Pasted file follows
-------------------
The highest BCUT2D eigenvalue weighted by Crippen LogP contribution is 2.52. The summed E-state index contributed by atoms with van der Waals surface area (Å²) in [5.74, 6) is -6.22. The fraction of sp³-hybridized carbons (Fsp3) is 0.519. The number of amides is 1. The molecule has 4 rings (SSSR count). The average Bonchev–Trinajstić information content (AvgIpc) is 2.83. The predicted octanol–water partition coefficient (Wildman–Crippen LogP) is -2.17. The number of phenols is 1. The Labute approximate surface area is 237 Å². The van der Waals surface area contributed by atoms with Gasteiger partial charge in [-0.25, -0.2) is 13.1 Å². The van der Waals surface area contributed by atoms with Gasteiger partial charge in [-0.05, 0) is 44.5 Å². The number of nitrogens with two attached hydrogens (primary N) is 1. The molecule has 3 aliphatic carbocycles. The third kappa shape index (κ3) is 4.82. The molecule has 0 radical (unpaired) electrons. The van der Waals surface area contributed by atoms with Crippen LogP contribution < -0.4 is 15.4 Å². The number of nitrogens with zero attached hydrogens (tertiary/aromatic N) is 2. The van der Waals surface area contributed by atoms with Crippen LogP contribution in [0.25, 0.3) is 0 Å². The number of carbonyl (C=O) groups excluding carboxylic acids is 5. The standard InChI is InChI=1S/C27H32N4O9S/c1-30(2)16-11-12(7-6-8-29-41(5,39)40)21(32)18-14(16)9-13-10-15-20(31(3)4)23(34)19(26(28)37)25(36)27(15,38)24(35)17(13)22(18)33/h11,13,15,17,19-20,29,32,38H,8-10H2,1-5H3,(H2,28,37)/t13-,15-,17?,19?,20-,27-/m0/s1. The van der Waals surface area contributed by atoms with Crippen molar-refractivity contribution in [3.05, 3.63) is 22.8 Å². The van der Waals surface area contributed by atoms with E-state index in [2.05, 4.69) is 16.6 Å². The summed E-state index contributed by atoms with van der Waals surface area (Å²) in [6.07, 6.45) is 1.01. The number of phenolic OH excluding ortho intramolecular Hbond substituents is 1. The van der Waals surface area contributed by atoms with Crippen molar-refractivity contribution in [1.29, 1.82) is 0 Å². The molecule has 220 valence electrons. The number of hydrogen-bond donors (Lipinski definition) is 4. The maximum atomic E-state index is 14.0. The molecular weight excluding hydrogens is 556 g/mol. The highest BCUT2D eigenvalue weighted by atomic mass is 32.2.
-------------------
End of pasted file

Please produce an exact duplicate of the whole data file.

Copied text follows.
The highest BCUT2D eigenvalue weighted by Crippen LogP contribution is 2.52. The summed E-state index contributed by atoms with van der Waals surface area (Å²) in [5.74, 6) is -6.22. The fraction of sp³-hybridized carbons (Fsp3) is 0.519. The number of amides is 1. The molecule has 4 rings (SSSR count). The average Bonchev–Trinajstić information content (AvgIpc) is 2.83. The predicted octanol–water partition coefficient (Wildman–Crippen LogP) is -2.17. The number of phenols is 1. The Labute approximate surface area is 237 Å². The van der Waals surface area contributed by atoms with Gasteiger partial charge in [-0.25, -0.2) is 13.1 Å². The van der Waals surface area contributed by atoms with Gasteiger partial charge in [-0.05, 0) is 44.5 Å². The number of nitrogens with two attached hydrogens (primary N) is 1. The molecule has 3 aliphatic carbocycles. The third kappa shape index (κ3) is 4.82. The molecule has 0 radical (unpaired) electrons. The van der Waals surface area contributed by atoms with Crippen LogP contribution < -0.4 is 15.4 Å². The number of nitrogens with zero attached hydrogens (tertiary/aromatic N) is 2. The van der Waals surface area contributed by atoms with Crippen LogP contribution in [0.25, 0.3) is 0 Å². The number of carbonyl (C=O) groups excluding carboxylic acids is 5. The standard InChI is InChI=1S/C27H32N4O9S/c1-30(2)16-11-12(7-6-8-29-41(5,39)40)21(32)18-14(16)9-13-10-15-20(31(3)4)23(34)19(26(28)37)25(36)27(15,38)24(35)17(13)22(18)33/h11,13,15,17,19-20,29,32,38H,8-10H2,1-5H3,(H2,28,37)/t13-,15-,17?,19?,20-,27-/m0/s1. The van der Waals surface area contributed by atoms with Crippen molar-refractivity contribution in [3.05, 3.63) is 22.8 Å². The van der Waals surface area contributed by atoms with E-state index in [2.05, 4.69) is 16.6 Å². The summed E-state index contributed by atoms with van der Waals surface area (Å²) in [6.07, 6.45) is 1.01. The number of phenolic OH excluding ortho intramolecular Hbond substituents is 1. The van der Waals surface area contributed by atoms with Crippen molar-refractivity contribution in [1.29, 1.82) is 0 Å². The molecule has 220 valence electrons. The number of hydrogen-bond donors (Lipinski definition) is 4. The maximum atomic E-state index is 14.0. The molecular weight excluding hydrogens is 556 g/mol. The highest BCUT2D eigenvalue weighted by atomic mass is 32.2.